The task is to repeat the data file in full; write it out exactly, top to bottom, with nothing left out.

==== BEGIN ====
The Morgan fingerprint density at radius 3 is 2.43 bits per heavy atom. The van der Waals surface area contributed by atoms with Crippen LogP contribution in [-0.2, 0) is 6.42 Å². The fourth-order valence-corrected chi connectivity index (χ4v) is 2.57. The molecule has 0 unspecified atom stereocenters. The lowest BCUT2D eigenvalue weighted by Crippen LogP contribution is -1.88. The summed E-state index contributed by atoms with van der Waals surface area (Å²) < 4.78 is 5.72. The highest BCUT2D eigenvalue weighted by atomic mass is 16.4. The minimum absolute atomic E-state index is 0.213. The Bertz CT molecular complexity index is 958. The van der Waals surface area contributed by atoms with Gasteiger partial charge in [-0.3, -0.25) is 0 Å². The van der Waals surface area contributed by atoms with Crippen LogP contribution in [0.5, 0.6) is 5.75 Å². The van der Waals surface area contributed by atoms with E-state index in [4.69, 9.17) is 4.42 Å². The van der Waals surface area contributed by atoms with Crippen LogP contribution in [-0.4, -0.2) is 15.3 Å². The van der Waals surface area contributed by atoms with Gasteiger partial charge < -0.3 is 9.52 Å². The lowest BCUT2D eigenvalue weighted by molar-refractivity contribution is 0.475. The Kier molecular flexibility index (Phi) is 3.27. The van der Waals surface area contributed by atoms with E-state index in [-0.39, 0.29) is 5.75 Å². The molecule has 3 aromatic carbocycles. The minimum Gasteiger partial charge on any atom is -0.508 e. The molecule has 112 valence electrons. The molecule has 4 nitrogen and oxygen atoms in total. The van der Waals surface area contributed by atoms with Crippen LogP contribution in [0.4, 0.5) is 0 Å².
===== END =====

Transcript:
The Morgan fingerprint density at radius 3 is 2.43 bits per heavy atom. The van der Waals surface area contributed by atoms with Crippen LogP contribution in [-0.2, 0) is 6.42 Å². The fourth-order valence-corrected chi connectivity index (χ4v) is 2.57. The molecule has 0 unspecified atom stereocenters. The lowest BCUT2D eigenvalue weighted by Crippen LogP contribution is -1.88. The summed E-state index contributed by atoms with van der Waals surface area (Å²) < 4.78 is 5.72. The highest BCUT2D eigenvalue weighted by atomic mass is 16.4. The minimum absolute atomic E-state index is 0.213. The Bertz CT molecular complexity index is 958. The van der Waals surface area contributed by atoms with Gasteiger partial charge in [-0.3, -0.25) is 0 Å². The van der Waals surface area contributed by atoms with Crippen LogP contribution in [0.5, 0.6) is 5.75 Å². The van der Waals surface area contributed by atoms with E-state index in [4.69, 9.17) is 4.42 Å². The van der Waals surface area contributed by atoms with Crippen LogP contribution in [-0.4, -0.2) is 15.3 Å². The van der Waals surface area contributed by atoms with Gasteiger partial charge < -0.3 is 9.52 Å². The lowest BCUT2D eigenvalue weighted by molar-refractivity contribution is 0.475. The Kier molecular flexibility index (Phi) is 3.27. The van der Waals surface area contributed by atoms with E-state index in [-0.39, 0.29) is 5.75 Å². The molecule has 3 aromatic carbocycles. The minimum Gasteiger partial charge on any atom is -0.508 e. The molecule has 112 valence electrons. The molecule has 4 nitrogen and oxygen atoms in total. The van der Waals surface area contributed by atoms with Crippen LogP contribution in [0.4, 0.5) is 0 Å².